A mother whose child has type one diabetes is pushing for the government to fund a testing device currently not readily available in New Zealand.
Bronnie Minty has set up an online petition to publicly fund the Libre Flash Glucose Monitoring System.
"This technology is amazing and has helped my daughter's blood glucose levels become easier to read, monitor and stabilise," she said.
Currently, the monitoring system can only be bought online for about $100.
However, the disposable sensors are costing Ms Minty about $200 every month.
She first came across the device after there was media coverage of British Prime Minister, Theresa May, wearing the sensor patch on her arm.
However, none of the pharmacies in New Zealand currently stock the monitor, or its sensors.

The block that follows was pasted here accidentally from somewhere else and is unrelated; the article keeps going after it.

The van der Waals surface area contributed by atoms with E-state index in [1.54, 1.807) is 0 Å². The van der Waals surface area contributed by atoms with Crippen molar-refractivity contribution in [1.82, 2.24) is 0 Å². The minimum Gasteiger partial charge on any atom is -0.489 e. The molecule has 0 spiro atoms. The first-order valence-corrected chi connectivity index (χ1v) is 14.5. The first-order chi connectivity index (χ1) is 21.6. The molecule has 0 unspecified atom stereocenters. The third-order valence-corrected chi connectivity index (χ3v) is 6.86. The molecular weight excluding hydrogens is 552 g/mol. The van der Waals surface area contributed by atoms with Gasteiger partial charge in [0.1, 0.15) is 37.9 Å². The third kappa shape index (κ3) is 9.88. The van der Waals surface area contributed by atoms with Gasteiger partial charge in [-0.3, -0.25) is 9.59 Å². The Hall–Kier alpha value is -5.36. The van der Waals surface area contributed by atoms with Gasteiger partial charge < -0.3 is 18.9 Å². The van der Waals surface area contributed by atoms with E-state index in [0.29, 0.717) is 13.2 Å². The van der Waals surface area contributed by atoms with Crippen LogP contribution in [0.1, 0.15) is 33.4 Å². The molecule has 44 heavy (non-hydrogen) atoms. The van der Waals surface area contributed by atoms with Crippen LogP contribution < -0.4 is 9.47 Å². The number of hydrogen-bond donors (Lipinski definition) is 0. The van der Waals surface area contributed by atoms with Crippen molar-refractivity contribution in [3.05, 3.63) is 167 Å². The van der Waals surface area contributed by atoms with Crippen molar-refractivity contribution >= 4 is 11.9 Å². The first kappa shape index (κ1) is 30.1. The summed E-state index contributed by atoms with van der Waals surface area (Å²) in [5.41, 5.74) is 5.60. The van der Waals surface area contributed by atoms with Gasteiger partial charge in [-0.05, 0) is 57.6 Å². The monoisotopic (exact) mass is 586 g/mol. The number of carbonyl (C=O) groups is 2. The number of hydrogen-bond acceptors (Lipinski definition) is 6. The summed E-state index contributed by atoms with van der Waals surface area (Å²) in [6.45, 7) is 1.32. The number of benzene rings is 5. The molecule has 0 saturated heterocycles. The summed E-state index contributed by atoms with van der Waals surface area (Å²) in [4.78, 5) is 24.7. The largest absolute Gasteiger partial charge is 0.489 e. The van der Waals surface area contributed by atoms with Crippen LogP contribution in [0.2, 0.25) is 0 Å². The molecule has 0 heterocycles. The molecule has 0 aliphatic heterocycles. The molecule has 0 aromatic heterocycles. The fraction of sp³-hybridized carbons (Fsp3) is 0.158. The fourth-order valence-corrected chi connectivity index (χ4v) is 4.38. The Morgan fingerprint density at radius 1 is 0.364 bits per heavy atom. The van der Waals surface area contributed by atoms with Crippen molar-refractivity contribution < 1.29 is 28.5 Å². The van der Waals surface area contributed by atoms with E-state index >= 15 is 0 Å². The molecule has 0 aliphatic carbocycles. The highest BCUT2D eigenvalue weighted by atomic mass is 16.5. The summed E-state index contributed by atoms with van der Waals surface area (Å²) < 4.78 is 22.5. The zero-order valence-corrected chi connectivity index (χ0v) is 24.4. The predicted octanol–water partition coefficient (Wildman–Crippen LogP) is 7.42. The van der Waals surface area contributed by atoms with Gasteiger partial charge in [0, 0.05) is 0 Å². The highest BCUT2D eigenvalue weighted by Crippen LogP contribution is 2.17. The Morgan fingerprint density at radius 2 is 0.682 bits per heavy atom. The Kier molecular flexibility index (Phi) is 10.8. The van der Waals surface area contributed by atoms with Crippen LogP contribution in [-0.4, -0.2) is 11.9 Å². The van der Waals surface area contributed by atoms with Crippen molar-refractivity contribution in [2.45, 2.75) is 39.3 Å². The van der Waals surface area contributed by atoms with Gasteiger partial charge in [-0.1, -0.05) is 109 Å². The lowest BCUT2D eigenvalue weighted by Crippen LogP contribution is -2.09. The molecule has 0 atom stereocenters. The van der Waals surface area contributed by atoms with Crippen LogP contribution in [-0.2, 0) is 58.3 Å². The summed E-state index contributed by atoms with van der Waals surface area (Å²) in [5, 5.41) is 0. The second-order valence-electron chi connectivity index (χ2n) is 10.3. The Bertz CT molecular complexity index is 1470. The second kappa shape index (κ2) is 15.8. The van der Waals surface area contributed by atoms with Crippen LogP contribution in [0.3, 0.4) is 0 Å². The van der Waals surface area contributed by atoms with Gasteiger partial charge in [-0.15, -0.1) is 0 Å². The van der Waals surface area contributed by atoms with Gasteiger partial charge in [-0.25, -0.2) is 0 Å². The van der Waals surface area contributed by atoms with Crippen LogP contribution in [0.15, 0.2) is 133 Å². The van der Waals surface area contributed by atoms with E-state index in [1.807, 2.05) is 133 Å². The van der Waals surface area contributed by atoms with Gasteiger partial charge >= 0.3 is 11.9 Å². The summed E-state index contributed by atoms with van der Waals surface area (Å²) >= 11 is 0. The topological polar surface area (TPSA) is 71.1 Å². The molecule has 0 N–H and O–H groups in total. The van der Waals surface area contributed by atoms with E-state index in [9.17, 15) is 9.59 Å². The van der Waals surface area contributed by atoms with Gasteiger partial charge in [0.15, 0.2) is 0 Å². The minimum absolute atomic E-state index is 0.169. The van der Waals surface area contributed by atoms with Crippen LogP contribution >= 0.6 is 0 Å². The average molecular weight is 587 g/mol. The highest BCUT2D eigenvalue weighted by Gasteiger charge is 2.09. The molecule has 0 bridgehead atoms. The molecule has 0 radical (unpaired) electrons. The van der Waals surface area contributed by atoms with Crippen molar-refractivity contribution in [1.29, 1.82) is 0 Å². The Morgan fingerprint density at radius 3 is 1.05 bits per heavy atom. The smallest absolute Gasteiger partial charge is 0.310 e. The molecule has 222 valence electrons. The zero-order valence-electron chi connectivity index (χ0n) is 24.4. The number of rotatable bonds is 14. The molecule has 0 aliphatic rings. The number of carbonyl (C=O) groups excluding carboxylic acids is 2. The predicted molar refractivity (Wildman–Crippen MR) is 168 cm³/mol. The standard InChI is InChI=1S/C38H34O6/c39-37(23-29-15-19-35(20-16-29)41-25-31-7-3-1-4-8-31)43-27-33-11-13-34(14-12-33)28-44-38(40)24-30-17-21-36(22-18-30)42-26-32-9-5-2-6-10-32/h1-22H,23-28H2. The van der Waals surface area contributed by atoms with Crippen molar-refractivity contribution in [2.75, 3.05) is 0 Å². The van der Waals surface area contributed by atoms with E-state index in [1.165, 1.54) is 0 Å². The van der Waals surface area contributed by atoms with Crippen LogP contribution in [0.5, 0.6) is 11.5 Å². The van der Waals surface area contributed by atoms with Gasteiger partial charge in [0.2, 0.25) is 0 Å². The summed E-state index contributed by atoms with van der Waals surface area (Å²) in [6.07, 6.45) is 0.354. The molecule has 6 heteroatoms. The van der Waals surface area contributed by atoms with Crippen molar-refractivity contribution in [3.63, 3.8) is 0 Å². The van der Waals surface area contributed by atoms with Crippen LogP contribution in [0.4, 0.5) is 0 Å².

She said when her 12-year-old daughter Ella tried the device she did not even feel the sensor's pin, but she had put off using the government-funded pin prick test, which she had to do up to eight times a day.
"She would have to do that before breakfast, morning tea, before lunch, afternoon tea, before dinner, before bed and sometimes I would be doing it in the middle of the night to do an overnight reading," she said.
Since using the device her daughter's check-ups showed her blood glucose levels have drastically improved, she said.
So far, the online petition on change.org has received more than 6000 signatures.
For the petition to be accepted by the Minister of Health, it needs to be put through the government's website.
Ms Minty was only pushing for it to be funded for those aged under 25 to make it cheaper to fund, so that other young people could benefit from the device as much as her daughter had.